03 URSULA. Her rep declares the allegations unfounded and insulting. "On the whole she's been a saint."

*Scarlett Johansson is now a character witness so it looks like he's off the hook.

Saturday
Jan172015

The Links

The Wrap Emily Blunt is joining Charlize Theron to double the evil sorceress perfection that terrorizes Chris Hemsworth in The Huntsman. Now I suddenly want to see it.
MNPP Whatever happened to Sean Maher (Firefly). Jason has the answer 
Vulture John Travolta without his hairpiece. Ditch it permanently, John. Bald is beautiful. Or at least more beautiful than pretending you have hair (you did have a great head of it) when you no longer do. 
THR Michael Keaton in talks to star in a "gritty" drama from John Lee Hancock (who, tbh, we don't associate with "gritty" since he made The Rookie and The Blind Side*) called The Founder about the rise of McDonalds and behind the scenes shady business. It sounds like there are three good male roles so I wonder who will join Keaton? Can I put in a request for Edward Norton. I want them to become a new movie duo - so great together!
THR Good idea, Tom Cruise. Reuniting with your Edge of Tomorrow director Doug Liman. That was your best movie in ages 
The Stake on the 10 most profitable movies of 2014: horror, comedy, YA and even two heavily CG movies  

 

Oscar Oscar
Wired fact-checking Oscar morning outrage tweets 
The Dissolve the "Critics Choice" Awards righting Oscar wrongs. (But, in fairness, true fact: we voted before the nominations so these achievements are entirely accidental)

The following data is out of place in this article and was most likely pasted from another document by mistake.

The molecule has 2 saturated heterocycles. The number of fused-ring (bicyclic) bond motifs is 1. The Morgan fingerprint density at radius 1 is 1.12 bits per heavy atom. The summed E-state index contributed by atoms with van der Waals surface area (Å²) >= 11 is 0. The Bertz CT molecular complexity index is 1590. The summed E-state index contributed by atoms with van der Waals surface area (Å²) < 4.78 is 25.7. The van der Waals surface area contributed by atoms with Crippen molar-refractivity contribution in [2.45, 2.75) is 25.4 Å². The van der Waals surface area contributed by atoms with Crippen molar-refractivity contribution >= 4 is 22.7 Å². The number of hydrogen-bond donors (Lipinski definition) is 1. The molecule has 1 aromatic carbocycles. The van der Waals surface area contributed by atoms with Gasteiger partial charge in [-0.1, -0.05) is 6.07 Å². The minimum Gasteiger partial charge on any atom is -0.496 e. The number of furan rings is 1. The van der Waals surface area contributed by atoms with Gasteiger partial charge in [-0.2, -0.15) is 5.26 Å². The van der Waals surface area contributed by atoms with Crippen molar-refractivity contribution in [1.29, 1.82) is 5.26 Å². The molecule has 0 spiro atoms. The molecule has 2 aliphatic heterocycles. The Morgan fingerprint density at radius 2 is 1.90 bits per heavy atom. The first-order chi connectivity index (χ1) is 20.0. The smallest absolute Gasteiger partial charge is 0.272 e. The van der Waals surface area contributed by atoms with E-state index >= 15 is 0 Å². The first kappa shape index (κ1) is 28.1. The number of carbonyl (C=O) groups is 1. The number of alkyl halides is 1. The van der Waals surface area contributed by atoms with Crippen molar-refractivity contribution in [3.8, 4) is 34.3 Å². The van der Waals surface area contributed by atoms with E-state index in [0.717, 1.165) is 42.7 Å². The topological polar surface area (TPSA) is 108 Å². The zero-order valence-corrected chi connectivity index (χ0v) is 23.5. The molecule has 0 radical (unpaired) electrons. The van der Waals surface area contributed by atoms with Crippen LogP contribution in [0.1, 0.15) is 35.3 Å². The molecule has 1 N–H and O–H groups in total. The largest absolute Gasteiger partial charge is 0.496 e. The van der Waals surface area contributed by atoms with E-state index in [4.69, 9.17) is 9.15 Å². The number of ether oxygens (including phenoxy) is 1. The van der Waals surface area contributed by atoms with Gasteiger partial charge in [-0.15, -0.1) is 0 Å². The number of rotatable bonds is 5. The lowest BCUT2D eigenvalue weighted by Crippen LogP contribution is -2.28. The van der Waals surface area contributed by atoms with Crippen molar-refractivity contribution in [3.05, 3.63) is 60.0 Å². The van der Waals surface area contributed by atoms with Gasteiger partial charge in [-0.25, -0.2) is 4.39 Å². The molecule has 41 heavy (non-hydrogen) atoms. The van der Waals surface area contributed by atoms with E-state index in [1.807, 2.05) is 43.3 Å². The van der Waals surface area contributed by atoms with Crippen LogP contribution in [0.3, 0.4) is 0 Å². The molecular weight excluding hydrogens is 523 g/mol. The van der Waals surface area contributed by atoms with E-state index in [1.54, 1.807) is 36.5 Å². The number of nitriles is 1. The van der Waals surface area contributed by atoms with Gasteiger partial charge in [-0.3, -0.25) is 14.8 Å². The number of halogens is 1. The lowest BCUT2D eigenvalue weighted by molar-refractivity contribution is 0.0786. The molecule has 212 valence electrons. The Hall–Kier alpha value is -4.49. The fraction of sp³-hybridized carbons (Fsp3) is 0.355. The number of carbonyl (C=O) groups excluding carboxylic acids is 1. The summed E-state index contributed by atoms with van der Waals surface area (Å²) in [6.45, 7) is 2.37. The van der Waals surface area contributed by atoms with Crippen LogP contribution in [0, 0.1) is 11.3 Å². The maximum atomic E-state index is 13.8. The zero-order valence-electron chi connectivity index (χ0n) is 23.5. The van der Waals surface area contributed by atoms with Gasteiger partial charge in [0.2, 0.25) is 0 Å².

Cinesnark is angry about the Selma snubbings -- a feeling which is going around and which will definitely in the future, no fuck that, RIGHT NOW make the Academy look bad -- though I would actually disagree on one point: I don't actually think the Screenplay deserved a nomination in that, I think there were five better. The movies power is in its direction, staging, cast, and feelings of immediacy despite being from the past. I think the screenplay actually has a few clunky bits.
Interview Jennifer Lawrence interviews Eddie Redmayne. I love this bit:

REDMAYNE: Do you ever watch dailies? 

LAWRENCE: No. Unless I keep getting the same note and I'm obviously not getting it, then I'll watch it again on the monitor. But, oh my God, did you watch rushes of this? 

REDMAYNE: We sort of had to, because we were jumping in and out of all these different time periods and trying to track the illness and the physical decline. I had an iPad with all the documentary footage of Stephen and then we had the dailies. I kept hoping that the two things were going to meet, but obviously they never did. [laughs]

It's fun to remember occasionally that big stars are actually directed and get 'ur doing it wrong' notes, isn't it? 


Old But Not Stale!
Slate details how a bad Jennifer Aniston movie turned into an Oscar Cinderella story. Really interesting piece except for that this Cinderella got stuck living with the stepmother Prince Oscar never found her with that one shoe. 
Nick's Flick Picks I never read Nick's annual liveblog until I've fully moved on from my Globe coverage because it's just too intimidatingly funny. It's my dessert that I have to force myself to wait to devour. This is my favorite part at the moment: